China's Search for Alien Relocates 9,000 Humans
To locate aliens, China relocates human beings. China is uprooting 9,000 humans to give way for its super telescope also dubbed as "the world's largest telescope" that will be used to locate aliens. The residents move was done to give way to a 1,640 feet radio telescope.
China reportedly finished installing the country's largest radio telescope designed to detect "radio signals from the far corners of the universe" that will be useful in searching for alien life, according to Science Daily. But in order to complete the project, more than 9,000 people living in a three-mile radius near the dish were forced to evacuate.
The Five-hundred-meter Aperture Spherical Telescope' or 'FAST' was built in southwest China. The telescope's dish is so big and is about the size of 30 football files.
The people were forced to move due to the "sound electromagnetic environment" that the telescope would create. But the move is not for nothing as reports say that the population forced to relocate are compensated with $1,800, while those belonging to ethnic minority household will receive $1,500. China believes that their telescope will allow scientist to find life outside the Milky Way galaxy.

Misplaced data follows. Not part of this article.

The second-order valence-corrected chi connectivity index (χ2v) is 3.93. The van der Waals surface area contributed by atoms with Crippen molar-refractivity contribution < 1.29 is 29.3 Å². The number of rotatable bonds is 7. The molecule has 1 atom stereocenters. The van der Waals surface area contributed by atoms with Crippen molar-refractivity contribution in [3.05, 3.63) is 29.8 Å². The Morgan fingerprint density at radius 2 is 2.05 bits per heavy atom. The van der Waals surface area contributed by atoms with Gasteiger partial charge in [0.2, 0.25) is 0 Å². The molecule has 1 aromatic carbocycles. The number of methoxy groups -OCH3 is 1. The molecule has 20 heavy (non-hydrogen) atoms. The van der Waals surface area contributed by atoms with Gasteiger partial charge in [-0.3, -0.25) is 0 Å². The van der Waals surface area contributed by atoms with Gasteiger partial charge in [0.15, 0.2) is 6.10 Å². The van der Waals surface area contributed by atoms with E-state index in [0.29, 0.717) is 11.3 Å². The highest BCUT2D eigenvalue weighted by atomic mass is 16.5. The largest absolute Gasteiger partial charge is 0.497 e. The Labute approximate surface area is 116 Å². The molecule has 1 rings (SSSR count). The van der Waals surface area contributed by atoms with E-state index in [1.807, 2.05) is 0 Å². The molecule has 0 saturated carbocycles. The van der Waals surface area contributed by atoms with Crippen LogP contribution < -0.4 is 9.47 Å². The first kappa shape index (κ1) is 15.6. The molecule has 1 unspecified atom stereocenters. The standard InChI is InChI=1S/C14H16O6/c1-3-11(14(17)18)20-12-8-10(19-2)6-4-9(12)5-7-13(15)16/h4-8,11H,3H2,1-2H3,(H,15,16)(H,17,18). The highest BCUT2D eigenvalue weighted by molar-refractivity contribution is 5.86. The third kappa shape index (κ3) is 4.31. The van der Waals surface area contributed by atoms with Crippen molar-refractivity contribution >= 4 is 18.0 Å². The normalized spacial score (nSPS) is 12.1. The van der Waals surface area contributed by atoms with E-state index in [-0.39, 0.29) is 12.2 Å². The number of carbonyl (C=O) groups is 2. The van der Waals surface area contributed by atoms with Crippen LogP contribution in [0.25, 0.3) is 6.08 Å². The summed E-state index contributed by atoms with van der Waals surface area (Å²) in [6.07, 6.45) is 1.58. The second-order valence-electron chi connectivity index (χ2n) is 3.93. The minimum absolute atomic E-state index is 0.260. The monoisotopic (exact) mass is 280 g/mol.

Earlier this year, reports of the construction of the telescope made the news. 9,110 people from the Pingtang County, Guizhou Province were moved to create a better environment for radio waves, according to Daily Mail.
The telescope will be activated this coming September and is expected to pick up signals from as far as 1,000 light-years away. The main goal of this radio telescope is to search for "intelligent" alien life beyond Earth.
Aside from launching their rocket systems, China is also advancing their space technologies and is also reportedly planning to create a massive underwater Space Station on the disputed South China Sea.
China is also taking part in nations race to Mars against the big names such as NASA and ESA as well as SpaceX. According to reports, China National Space Administration (CNSA) will attempt to launch a mission to Mars in 2021.